Since freshman year, Emily Wang ‘20, has been combining social justice and healthcare by interning at the Ithaca Free Clinic. From working to start a non-profit to investigating patient outcomes, this biology major and Public Service Center Scholar is continuing her work this summer with the clinic’s chronic care program thanks to an Arts & Sciences Summer Experience Grant.
“I love the community this organization has fostered around creating this crucial hub where healthcare is not a privilege but a right,” Wang said.
The chronic care program combines Western and holistic medicine, adding in such methods as herbal medicine and acupuncture to treat chronic illnesses such as diabetes, hypertension and depression.
“Great care in medicine requires a comprehensive understanding of not only disease but the systems of disease that are as unique and complicated as the humans that carry them,” Wang said.
Wang is working closely with Abby Gilbert, director of the program, to conduct an independent patient outcome survey. In the fall, Wang surveyed more than 100 patients and collected feedback. This summer, she created a study to capture statistics on pain and symptom reduction. The clinic will use her data to apply for grants and in their publications. She’ll present her findings at a clinic staff meeting later this summer.
Wang is also responsible in aiding the development of the Ithaca Free Clinic Food Pharmacy by helping to manage and coordinate deliveries from donors, keeping track of inventory and conducting a patient satisfaction and demographic survey for future grants.
Wang, who is interested in both interventional and preventional parts of medicine, believes that both the promotion of a healthy diet and a chronic care program can address current needs and issues. Because of this philosophy, Wang is starting the Food Pharmacy Network, a non-profit dedicated to helping free clinics start their own food pharmacies.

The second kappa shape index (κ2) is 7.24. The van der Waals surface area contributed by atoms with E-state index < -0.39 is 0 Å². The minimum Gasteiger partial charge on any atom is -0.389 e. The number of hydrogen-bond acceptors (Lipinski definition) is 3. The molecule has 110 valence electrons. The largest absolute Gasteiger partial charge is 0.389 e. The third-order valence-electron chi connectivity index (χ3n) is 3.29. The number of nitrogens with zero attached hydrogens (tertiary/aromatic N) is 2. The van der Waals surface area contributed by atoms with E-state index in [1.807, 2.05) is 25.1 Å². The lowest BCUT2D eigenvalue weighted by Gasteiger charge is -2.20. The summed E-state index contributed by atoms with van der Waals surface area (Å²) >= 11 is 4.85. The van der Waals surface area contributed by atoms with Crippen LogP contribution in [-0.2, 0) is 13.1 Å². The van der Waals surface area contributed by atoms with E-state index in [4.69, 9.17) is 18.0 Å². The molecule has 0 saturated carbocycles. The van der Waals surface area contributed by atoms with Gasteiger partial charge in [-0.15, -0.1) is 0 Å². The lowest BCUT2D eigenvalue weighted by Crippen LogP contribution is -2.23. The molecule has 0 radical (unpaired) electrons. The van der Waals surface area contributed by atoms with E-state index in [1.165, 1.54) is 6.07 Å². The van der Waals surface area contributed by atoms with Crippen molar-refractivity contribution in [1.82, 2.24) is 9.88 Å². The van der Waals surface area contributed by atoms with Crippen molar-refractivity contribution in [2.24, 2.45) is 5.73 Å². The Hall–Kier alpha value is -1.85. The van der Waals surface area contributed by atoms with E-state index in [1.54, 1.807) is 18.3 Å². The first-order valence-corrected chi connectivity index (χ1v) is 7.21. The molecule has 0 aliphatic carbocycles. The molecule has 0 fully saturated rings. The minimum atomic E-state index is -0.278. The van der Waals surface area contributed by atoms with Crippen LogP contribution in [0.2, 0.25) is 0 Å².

“The Public Service Center Scholars program has taught me to be aware of the social determinants of health and the inequalities perpetuated by systems in our society and government,” she said. “I have applied this knowledge to navigating my internship this summer.”
On campus, Wang is a manager at Anabel’s Grocery and serves as a member of the advisory board of Biology Service Leaders, where she developed and taught a nutrition course at the Greater Ithaca Activities Center. Wang is also a nutrition teaching assistant in the Cornell Prison Education Program, a metabolism research assistant at Cornell’s School of Veterinary Medicine and a member of a biology project team.
“I would really like to thank the Arts & Sciences Summer Experience Grant Committee for granting me the means to be able to engage with this important opportunity that will continue to change my life and my path to becoming a physician.”
Yvette Lisa Ndlovu is a communications assistant for the College of Arts & Sciences.